Monday, August 22, 2016

The Morning Like a Hiroshige Print

























Raining, after the driest October
in twenty years, citizens hustle
across the street to take cover.

I join in, cross the street with my bags
from the market soaked by the rain, hurry
to beat the light turning red.
A maple leaf falls, another.

At the same time, she stokes
the fire with branches
as thin as her wrists, sets
the kettle on the stove—

waits to remove my clothes,
to sit me in front of the fire
with a blanket draped
over my shoulders, to pull the kitchen
knife from the drawer
to cut the gouda, to slice the Fujis
in half, to warm a loaf of bread.

Mark Heinlein

Photo from here.

Wednesday, August 17, 2016

Unhappiness

Unhappiness comes to man
Through two doorways

The first doorway is named
Not getting what you want.

The name of the second doorway is
Getting what you want.

Either takes you there;
The former faster
Than the latter.

The former teaches
The futility of willfulness.

The latter teaches the foolishness
Of believing that
Satisfaction and happiness are the same.

Excerpt from Wu Hsin, 'Aphorisms for Thirsty Fish (The Lost Writings of Wu Hsin Book 1)'

Thanks, K.

Monday, August 15, 2016

Here





















"So we have to be patient with ourselves. Over and over again we think we need to be somewhere else, and we must find the truth right here, right now; we must find our joy here, now. How seductive it is, the thought of tomorrow. We must find our understanding here. We must find it here; it is always here; this is where the grass is green."

John Tarrant

http://calmthings.blogspot.in/2016/08/come-lonesome-one.html

Stillness


























"If I ever go looking for my heart's desire again, I won't look any further than my own backyard. Because if it isn't there, I never really lost it to begin with."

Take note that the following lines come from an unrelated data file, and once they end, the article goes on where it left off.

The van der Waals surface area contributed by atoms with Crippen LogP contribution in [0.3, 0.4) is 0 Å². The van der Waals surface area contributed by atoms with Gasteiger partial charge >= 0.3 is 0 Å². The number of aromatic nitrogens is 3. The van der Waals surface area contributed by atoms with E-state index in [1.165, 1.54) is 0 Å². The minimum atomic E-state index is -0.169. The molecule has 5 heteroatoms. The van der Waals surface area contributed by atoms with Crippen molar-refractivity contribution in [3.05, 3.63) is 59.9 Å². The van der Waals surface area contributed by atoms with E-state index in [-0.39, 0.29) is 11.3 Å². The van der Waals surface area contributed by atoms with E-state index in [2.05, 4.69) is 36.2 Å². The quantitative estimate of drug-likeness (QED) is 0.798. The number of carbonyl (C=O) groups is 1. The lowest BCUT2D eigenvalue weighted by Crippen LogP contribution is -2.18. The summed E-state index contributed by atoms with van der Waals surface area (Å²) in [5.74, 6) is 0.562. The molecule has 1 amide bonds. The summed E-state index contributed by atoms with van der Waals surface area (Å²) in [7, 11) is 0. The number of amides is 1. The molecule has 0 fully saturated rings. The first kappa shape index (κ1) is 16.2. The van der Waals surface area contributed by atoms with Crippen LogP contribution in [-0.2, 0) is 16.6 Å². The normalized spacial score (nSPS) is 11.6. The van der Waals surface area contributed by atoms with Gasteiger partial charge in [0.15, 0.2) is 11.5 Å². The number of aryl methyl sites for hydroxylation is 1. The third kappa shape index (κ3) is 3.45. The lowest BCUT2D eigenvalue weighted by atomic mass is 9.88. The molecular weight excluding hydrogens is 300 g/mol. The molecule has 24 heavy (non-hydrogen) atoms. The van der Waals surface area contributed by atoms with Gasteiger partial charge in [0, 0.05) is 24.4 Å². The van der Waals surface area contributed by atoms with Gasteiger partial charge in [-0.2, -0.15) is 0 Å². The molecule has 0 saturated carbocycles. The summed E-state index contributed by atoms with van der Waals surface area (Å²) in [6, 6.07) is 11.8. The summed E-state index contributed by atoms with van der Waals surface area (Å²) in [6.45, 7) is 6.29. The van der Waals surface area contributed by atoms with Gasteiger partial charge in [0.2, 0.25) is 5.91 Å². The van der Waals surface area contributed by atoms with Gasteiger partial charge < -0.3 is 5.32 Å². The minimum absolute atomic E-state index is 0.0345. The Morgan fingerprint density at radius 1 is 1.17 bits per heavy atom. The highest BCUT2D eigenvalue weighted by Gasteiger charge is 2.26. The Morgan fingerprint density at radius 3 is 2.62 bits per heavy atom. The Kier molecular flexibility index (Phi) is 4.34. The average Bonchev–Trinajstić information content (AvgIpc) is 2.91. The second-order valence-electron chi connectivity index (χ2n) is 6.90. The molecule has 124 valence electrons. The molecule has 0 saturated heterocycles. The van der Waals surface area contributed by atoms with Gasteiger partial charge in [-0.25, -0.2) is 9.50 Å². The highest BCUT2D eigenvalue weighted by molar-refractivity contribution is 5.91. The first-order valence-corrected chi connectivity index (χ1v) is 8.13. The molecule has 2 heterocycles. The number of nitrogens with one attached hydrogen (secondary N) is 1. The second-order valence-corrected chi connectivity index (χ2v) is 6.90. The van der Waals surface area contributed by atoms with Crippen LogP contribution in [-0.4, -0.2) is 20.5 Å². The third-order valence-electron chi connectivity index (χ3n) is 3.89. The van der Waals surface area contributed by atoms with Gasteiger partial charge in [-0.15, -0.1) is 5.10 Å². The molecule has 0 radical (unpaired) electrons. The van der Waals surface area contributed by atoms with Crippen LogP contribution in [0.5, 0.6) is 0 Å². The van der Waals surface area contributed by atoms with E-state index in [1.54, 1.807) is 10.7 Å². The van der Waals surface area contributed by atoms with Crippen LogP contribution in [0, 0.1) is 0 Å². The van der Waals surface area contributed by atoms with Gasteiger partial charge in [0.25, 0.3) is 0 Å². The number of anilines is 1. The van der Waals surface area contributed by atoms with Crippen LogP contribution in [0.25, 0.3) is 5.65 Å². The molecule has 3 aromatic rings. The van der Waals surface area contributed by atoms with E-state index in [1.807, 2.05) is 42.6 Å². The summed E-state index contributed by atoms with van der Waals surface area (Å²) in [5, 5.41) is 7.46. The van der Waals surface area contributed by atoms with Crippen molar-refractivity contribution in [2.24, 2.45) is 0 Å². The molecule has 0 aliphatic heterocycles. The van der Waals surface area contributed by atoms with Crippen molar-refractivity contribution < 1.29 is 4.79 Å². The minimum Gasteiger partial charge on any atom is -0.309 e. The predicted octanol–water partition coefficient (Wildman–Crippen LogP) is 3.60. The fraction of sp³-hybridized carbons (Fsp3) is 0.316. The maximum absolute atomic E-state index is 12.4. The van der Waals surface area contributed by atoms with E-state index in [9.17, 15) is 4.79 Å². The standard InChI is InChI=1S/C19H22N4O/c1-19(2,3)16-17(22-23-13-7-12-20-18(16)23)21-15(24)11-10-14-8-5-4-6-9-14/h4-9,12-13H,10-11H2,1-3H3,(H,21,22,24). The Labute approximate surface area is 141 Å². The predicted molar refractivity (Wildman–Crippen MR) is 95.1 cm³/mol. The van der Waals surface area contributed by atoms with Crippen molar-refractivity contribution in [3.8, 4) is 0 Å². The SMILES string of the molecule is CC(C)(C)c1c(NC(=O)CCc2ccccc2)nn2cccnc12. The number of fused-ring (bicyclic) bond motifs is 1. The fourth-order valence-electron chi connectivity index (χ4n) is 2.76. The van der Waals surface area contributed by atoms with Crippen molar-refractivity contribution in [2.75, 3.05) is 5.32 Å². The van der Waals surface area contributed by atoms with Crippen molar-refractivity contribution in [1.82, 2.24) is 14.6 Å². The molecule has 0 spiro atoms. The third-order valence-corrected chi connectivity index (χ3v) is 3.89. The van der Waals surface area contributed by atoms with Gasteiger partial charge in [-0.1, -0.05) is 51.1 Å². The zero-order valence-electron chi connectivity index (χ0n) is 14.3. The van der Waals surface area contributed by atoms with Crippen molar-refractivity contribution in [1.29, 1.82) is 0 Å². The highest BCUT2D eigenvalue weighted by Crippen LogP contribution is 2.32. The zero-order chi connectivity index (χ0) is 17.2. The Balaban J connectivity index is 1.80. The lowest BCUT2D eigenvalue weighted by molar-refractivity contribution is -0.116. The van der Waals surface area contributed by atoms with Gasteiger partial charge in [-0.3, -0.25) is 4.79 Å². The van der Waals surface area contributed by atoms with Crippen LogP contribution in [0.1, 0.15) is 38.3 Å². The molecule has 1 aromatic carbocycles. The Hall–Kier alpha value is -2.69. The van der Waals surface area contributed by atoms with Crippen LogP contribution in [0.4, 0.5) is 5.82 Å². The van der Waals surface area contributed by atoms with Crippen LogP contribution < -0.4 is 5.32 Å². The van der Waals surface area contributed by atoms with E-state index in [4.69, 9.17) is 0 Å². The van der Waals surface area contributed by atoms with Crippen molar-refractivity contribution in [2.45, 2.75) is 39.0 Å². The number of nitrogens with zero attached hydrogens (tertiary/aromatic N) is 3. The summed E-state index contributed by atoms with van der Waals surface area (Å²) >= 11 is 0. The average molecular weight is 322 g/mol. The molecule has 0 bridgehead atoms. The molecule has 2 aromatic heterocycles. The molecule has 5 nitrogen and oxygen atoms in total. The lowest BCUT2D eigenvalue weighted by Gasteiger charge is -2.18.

Dorothy, The Wizard of Oz
 
From The Art of Stillness: Adventures in Going Nowhere
by Pico Iyer

Monday, August 8, 2016

The Gift



























Hitchhiker

The hitch-hiker I
remember best
was someone you
might call a hobo.

Lord knows what he'd
been through, to receive
a gift that some folks get
who've borne so much.

He traveled light.
He owned a little pack,
a little dog;
that's all.

I drove for fifty miles
before he turned
his head to me
and said,

“I think
I'll get out here.
I like the way
the grass looks,
way up
on that hill.

The way the light
falls on it.”

Max Reif

Monday, August 1, 2016

The measure of your life

























"The measure of your life is the amount of beauty and happiness of which you are aware."

Agnes Martin

From here.

Shallow

“I must be a mermaid, Rango. I have no fear of depths but a great fear of shallow living.”

Anais Ni

Loneliness

"Loneliness, in its quintessential form, is of a nature that is incommunicable by the one who suffers it. Nor, unlike other non-communicable emotional experiences, can it be shared via empathy. It may well be that the second person's empathic abilities are obstructed by the anxiety-arousing quality of the mere emanations of the first person's loneliness."

When I read those lines, I remembered sitting, years back, outside a train station in the south of England, waiting for my father. It was a sunny day, and I had a book I was enjoying. After a while, an elderly man sat down next to me and tried repeatedly to strike up conversation. I didn't want to talk and after a brief exchange of pleasantries I began to respond more tersely until eventually, still smiling, he got up and wandered away.

I've never stopped feeling ashamed about my unkindness, and nor have I ever forgotten how it felt to have the force field of his loneliness pressed up against me: an overwhelming, unmeetable need for attention and affection, to be heard and touched and seen."

Page 25, 'The Lonely City, Adventures in the Art of Being Alone', Olivia Laing

Wednesday, July 27, 2016

Deep




















Don't surrender your loneliness so quickly.
Let it cut more deep.

Let it ferment and season you
As few human or even divine ingredients can.